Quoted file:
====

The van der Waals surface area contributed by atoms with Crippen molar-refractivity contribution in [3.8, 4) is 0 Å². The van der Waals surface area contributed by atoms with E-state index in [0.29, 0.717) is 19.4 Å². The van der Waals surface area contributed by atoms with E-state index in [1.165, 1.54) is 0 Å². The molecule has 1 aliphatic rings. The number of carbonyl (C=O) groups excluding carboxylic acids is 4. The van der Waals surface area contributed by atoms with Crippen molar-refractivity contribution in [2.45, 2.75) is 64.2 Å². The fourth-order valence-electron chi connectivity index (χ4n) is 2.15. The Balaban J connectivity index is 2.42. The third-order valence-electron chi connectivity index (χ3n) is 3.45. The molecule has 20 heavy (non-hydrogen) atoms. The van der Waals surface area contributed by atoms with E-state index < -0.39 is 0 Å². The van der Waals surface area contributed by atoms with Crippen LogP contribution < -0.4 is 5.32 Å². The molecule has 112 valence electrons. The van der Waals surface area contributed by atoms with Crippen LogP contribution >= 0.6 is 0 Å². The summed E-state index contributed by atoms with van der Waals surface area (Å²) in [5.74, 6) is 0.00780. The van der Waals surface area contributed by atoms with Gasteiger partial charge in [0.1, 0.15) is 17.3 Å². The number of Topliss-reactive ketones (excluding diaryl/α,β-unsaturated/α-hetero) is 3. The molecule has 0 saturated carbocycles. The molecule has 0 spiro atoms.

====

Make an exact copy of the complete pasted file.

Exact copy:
The van der Waals surface area contributed by atoms with Crippen molar-refractivity contribution in [3.8, 4) is 0 Å². The van der Waals surface area contributed by atoms with E-state index in [0.29, 0.717) is 19.4 Å². The van der Waals surface area contributed by atoms with E-state index in [1.165, 1.54) is 0 Å². The molecule has 1 aliphatic rings. The number of carbonyl (C=O) groups excluding carboxylic acids is 4. The van der Waals surface area contributed by atoms with Crippen molar-refractivity contribution in [2.45, 2.75) is 64.2 Å². The fourth-order valence-electron chi connectivity index (χ4n) is 2.15. The Balaban J connectivity index is 2.42. The third-order valence-electron chi connectivity index (χ3n) is 3.45. The molecule has 20 heavy (non-hydrogen) atoms. The van der Waals surface area contributed by atoms with E-state index < -0.39 is 0 Å². The van der Waals surface area contributed by atoms with Crippen LogP contribution < -0.4 is 5.32 Å². The molecule has 112 valence electrons. The van der Waals surface area contributed by atoms with Crippen LogP contribution >= 0.6 is 0 Å². The summed E-state index contributed by atoms with van der Waals surface area (Å²) in [5.74, 6) is 0.00780. The van der Waals surface area contributed by atoms with Gasteiger partial charge in [0.1, 0.15) is 17.3 Å². The number of Topliss-reactive ketones (excluding diaryl/α,β-unsaturated/α-hetero) is 3. The molecule has 0 saturated carbocycles. The molecule has 0 spiro atoms.